In my home, there are two house cats. The first one to move in with us is Bodaishin. He was a six year old intact male when we rescued him two years ago. As many people do, my husband and I live very busy lives and are often out of the house for long periods of time. I concluded that Bo was not getting as much of a lively life as I thought he should have. I contacted the breeder from whom I acquired Bo about another cat. (The story of his life and why he needed to come to us is another story)

There was an 18 month old intact male who wasn’t a very good example of his breed so, like Bo, he was living by himself in a small enclosure. Perfect, a youngster who needed a new life. Oddly, his breeder dropped him off at my practice and departed before we could meet and talk about “Andy”.

He was a freaked out, unsocialized kid who thought we were going to kill him. It took weeks before he calmed down. During that time, we had, not a two cat household, but a “one plus one” household. Neither we nor Bo could get near him and Bo seemed none too pleased at the home invasion by this interloper.

We had a room for Andy which contained a cat tree, a big 28 quart clothing storage box for a litterbox, food and water bowls and toys. Every day, we sat quietly in the room waiting for him to approach. Bo was not allowed into the room. After a time, he learned that he was safe and began to allow petting and slowly but surely we began to integrate him into the rest of the house. Bo was very interested in him as time went on.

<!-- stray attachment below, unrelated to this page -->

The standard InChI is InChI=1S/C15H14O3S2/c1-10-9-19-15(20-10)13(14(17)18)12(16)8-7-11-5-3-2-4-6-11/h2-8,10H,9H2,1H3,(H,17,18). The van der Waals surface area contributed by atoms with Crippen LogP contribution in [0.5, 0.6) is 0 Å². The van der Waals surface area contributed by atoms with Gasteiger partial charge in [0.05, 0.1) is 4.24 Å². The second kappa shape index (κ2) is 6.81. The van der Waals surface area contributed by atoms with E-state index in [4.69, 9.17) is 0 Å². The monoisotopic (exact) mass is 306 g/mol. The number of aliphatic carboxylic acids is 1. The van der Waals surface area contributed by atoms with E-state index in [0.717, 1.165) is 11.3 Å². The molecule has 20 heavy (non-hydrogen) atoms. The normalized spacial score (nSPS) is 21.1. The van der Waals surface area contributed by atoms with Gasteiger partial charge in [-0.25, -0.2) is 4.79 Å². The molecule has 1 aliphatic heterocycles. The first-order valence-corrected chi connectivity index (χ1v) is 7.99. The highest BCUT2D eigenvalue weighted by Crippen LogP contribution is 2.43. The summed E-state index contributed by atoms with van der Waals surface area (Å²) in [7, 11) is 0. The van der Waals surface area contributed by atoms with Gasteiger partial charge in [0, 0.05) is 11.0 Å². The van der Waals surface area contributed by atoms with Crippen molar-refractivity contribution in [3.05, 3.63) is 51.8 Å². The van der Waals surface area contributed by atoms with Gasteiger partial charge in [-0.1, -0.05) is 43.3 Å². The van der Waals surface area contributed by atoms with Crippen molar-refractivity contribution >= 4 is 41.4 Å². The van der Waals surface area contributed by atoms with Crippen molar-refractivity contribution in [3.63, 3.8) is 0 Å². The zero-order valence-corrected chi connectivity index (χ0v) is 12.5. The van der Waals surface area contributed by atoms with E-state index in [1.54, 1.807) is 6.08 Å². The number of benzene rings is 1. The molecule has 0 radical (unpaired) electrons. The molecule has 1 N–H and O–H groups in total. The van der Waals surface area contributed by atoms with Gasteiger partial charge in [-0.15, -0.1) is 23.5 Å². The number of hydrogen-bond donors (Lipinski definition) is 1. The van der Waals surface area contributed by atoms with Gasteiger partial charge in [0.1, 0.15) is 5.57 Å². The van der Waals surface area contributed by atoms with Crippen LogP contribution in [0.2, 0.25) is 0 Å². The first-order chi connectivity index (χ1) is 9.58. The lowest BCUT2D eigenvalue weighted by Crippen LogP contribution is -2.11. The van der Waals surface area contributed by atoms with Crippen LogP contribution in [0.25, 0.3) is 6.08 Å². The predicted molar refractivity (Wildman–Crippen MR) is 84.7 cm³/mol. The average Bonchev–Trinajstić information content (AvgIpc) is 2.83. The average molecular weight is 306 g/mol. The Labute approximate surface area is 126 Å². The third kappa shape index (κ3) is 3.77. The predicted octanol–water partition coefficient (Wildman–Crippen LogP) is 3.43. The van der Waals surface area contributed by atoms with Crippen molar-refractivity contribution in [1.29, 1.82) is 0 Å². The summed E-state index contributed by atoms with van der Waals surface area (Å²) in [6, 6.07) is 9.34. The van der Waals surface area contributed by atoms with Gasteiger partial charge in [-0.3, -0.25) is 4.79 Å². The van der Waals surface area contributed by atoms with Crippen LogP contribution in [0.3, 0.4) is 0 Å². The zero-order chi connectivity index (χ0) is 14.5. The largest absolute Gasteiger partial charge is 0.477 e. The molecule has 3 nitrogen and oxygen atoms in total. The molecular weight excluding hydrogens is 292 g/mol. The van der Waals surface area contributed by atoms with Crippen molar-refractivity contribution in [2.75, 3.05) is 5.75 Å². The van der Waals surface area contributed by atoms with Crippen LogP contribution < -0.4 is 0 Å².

Six months later, both cat trees are in the living room. The two litterboxes remain, as well as the separate food and water spots. We assumed that we would continue to be a “one plus one” household. Much to our surprise, and quite slowly Bo and Andy began to play together, shooting through the house and wrestling. Even more slowly and surprisingly, they began to groom one another, sleep in the same bad curled up like yin and yang, and rub each other entwining tails in passing. It may have helped that Bodaishin is Andy’s grandfather, a fact I found out much later.

So now we are a “two cat” household with one big social group that includes my husband and me. The key to knowing which is which are the three behaviors:

  • Sleeping entwined,
  • Grooming each other often, and
  • Rubbing each other willingly in passing.

It isn’t important to the cats whether we humans engage in these behaviors, but it might not be a bad idea!